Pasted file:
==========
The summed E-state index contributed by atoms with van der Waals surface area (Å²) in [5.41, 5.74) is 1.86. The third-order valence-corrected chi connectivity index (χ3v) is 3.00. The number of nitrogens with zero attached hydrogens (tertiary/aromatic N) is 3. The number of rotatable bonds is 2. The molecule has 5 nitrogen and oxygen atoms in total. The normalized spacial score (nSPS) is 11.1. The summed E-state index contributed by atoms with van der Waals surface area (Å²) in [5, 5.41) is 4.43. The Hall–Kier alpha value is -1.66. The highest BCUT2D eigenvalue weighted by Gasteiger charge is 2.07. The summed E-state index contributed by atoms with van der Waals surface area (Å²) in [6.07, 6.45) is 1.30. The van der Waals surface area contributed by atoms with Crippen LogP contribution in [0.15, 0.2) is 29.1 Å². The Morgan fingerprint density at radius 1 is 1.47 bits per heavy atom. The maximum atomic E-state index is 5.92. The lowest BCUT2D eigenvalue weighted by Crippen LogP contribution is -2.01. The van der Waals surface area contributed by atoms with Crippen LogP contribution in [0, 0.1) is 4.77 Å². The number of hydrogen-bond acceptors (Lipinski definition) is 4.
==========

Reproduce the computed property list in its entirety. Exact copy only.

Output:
The summed E-state index contributed by atoms with van der Waals surface area (Å²) in [5.41, 5.74) is 1.86. The third-order valence-corrected chi connectivity index (χ3v) is 3.00. The number of nitrogens with zero attached hydrogens (tertiary/aromatic N) is 3. The number of rotatable bonds is 2. The molecule has 5 nitrogen and oxygen atoms in total. The normalized spacial score (nSPS) is 11.1. The summed E-state index contributed by atoms with van der Waals surface area (Å²) in [5, 5.41) is 4.43. The Hall–Kier alpha value is -1.66. The highest BCUT2D eigenvalue weighted by Gasteiger charge is 2.07. The summed E-state index contributed by atoms with van der Waals surface area (Å²) in [6.07, 6.45) is 1.30. The van der Waals surface area contributed by atoms with Crippen LogP contribution in [0.15, 0.2) is 29.1 Å². The Morgan fingerprint density at radius 1 is 1.47 bits per heavy atom. The maximum atomic E-state index is 5.92. The lowest BCUT2D eigenvalue weighted by Crippen LogP contribution is -2.01. The van der Waals surface area contributed by atoms with Crippen LogP contribution in [0, 0.1) is 4.77 Å². The number of hydrogen-bond acceptors (Lipinski definition) is 4.